Pound Falls as Retail Sales Grow at Slowest Pace in Four Years

  • Sterling drops as much as 0.5% after spending misses estimates
  • Data increases risk of one-and-done BOE rate hike: Commerzbank

A collection of five, ten, twenty and fifty British pound banknotes sit in this arranged photograph in London, U.K., on Thursday, Oct. 13, 2016. The U.K. currency is getting harder to trade, and to predict, because the nation’s exit from the European Union has changed the rules of engagement.

Photographer: Miles Willis/Bloomberg

The pound fell as retail sales dropped more than forecast in September, damping the case for more than one central bank rate increase.

Sterling weakened versus most of its Group-of-10 peers as the data showed sales including fuel dropped 0.8 percent from August, well below the median forecast for a 0.1 percent decline in a Bloomberg survey of economists. Annual growth slowed to 1.5 percent in the third quarter, the weakest performance since October 2013.

“The data were quite disappointing indeed, which is putting pressure on the pound,” said  Thu Lan Nguyen, a currency strategist at Commerzbank AG. “I doubt that the Bank of England will now refrain from hiking rates on the basis of this one data point, but it confirms our medium-term view that the upcoming rate hike will be a one-off.”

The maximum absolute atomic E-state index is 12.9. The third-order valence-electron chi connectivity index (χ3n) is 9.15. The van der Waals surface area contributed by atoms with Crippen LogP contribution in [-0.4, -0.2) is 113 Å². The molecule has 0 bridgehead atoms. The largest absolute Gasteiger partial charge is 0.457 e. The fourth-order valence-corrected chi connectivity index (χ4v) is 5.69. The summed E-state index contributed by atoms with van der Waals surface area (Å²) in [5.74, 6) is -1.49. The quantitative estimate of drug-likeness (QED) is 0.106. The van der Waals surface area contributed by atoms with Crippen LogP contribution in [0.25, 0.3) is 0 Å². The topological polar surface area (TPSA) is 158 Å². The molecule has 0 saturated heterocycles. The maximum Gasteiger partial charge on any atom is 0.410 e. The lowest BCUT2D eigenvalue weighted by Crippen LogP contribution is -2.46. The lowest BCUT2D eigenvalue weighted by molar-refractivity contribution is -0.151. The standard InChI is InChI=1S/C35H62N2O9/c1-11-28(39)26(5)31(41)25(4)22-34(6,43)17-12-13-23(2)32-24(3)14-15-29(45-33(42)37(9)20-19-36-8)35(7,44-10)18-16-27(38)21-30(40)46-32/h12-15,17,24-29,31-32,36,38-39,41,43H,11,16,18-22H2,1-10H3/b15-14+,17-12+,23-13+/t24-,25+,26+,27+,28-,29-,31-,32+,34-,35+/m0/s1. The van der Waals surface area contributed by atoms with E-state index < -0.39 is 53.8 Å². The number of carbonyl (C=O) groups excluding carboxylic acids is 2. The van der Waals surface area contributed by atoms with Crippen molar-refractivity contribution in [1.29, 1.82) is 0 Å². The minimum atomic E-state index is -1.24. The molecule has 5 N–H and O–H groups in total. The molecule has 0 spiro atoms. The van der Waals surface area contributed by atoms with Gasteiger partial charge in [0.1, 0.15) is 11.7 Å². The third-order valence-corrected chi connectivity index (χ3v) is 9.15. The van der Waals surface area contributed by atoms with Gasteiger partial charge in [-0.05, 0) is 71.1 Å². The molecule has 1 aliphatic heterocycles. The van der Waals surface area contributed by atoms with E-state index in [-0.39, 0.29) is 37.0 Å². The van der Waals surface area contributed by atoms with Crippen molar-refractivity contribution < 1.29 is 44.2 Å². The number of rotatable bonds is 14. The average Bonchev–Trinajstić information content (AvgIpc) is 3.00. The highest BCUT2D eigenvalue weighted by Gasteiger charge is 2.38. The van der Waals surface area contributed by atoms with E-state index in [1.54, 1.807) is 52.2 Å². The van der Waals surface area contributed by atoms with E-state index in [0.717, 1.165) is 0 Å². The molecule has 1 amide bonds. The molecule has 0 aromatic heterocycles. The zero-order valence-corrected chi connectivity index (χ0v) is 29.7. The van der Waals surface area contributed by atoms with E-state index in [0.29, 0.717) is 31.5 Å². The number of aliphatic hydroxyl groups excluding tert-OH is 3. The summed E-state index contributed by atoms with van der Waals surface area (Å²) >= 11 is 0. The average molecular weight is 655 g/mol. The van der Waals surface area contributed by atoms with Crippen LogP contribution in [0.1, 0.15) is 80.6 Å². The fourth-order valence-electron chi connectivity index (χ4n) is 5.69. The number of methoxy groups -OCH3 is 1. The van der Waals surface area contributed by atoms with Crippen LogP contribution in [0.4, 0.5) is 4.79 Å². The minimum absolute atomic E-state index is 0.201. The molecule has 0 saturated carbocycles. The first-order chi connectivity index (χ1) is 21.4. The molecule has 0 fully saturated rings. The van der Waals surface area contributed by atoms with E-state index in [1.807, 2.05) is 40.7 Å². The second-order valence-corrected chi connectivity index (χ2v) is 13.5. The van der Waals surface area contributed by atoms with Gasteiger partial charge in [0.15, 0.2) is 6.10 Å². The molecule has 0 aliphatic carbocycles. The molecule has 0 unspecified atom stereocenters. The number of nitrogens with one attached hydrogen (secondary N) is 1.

The retail report came after inflation and labor market figures this week showed consumer-price growth hit the highest in five years amid a tightening job market, supporting the case for the BOE to raise borrowing costs.

The pound fell as much as 0.5 percent to $1.3135, while it weakened for a fourth day versus the European common currency, declining 0.5 percent to 89.69 pence per euro. The yield on the 10-year U.K. government bond fell four basis points to 1.28 percent ahead of a benchmark gilt auction at 10:30 a.m. London time.

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